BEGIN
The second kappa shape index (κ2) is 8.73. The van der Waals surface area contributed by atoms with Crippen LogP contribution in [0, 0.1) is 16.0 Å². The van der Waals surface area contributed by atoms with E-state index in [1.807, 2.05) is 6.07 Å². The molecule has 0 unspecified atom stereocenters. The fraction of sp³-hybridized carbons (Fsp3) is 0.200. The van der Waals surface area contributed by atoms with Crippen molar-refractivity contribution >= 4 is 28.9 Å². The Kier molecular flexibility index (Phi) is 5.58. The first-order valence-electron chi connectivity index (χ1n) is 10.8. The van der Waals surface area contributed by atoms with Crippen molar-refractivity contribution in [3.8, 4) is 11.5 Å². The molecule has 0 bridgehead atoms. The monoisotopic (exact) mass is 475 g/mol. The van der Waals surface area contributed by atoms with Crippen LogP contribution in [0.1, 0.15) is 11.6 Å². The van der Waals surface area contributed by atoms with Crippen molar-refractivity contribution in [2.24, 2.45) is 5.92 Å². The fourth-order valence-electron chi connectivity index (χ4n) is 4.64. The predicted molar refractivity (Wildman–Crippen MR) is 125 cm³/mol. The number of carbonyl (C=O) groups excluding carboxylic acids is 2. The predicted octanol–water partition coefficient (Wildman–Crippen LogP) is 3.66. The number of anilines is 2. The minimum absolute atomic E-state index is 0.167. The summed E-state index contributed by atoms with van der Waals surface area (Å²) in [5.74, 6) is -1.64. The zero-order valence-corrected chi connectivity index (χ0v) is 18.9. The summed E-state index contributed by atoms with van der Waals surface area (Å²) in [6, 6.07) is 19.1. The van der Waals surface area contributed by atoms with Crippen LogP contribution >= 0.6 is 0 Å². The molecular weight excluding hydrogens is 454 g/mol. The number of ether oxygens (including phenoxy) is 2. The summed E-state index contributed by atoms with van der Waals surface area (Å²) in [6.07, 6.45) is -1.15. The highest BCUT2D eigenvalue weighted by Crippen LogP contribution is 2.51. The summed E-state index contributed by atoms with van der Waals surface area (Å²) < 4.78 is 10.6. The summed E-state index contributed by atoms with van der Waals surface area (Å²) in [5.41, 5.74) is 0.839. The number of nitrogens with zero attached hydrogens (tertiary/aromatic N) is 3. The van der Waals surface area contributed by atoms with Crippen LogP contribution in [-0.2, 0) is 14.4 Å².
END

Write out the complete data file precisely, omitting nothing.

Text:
The second kappa shape index (κ2) is 8.73. The van der Waals surface area contributed by atoms with Crippen LogP contribution in [0, 0.1) is 16.0 Å². The van der Waals surface area contributed by atoms with E-state index in [1.807, 2.05) is 6.07 Å². The molecule has 0 unspecified atom stereocenters. The fraction of sp³-hybridized carbons (Fsp3) is 0.200. The van der Waals surface area contributed by atoms with Crippen molar-refractivity contribution >= 4 is 28.9 Å². The Kier molecular flexibility index (Phi) is 5.58. The first-order valence-electron chi connectivity index (χ1n) is 10.8. The van der Waals surface area contributed by atoms with Crippen molar-refractivity contribution in [3.8, 4) is 11.5 Å². The molecule has 0 bridgehead atoms. The monoisotopic (exact) mass is 475 g/mol. The van der Waals surface area contributed by atoms with Crippen LogP contribution in [0.1, 0.15) is 11.6 Å². The van der Waals surface area contributed by atoms with Crippen molar-refractivity contribution in [2.24, 2.45) is 5.92 Å². The fourth-order valence-electron chi connectivity index (χ4n) is 4.64. The predicted molar refractivity (Wildman–Crippen MR) is 125 cm³/mol. The number of carbonyl (C=O) groups excluding carboxylic acids is 2. The predicted octanol–water partition coefficient (Wildman–Crippen LogP) is 3.66. The number of anilines is 2. The minimum absolute atomic E-state index is 0.167. The summed E-state index contributed by atoms with van der Waals surface area (Å²) in [5.74, 6) is -1.64. The zero-order valence-corrected chi connectivity index (χ0v) is 18.9. The summed E-state index contributed by atoms with van der Waals surface area (Å²) in [6, 6.07) is 19.1. The van der Waals surface area contributed by atoms with Crippen LogP contribution >= 0.6 is 0 Å². The molecular weight excluding hydrogens is 454 g/mol. The number of ether oxygens (including phenoxy) is 2. The summed E-state index contributed by atoms with van der Waals surface area (Å²) in [6.07, 6.45) is -1.15. The highest BCUT2D eigenvalue weighted by Crippen LogP contribution is 2.51. The summed E-state index contributed by atoms with van der Waals surface area (Å²) < 4.78 is 10.6. The summed E-state index contributed by atoms with van der Waals surface area (Å²) in [5.41, 5.74) is 0.839. The number of nitrogens with zero attached hydrogens (tertiary/aromatic N) is 3. The van der Waals surface area contributed by atoms with Crippen LogP contribution in [-0.2, 0) is 14.4 Å².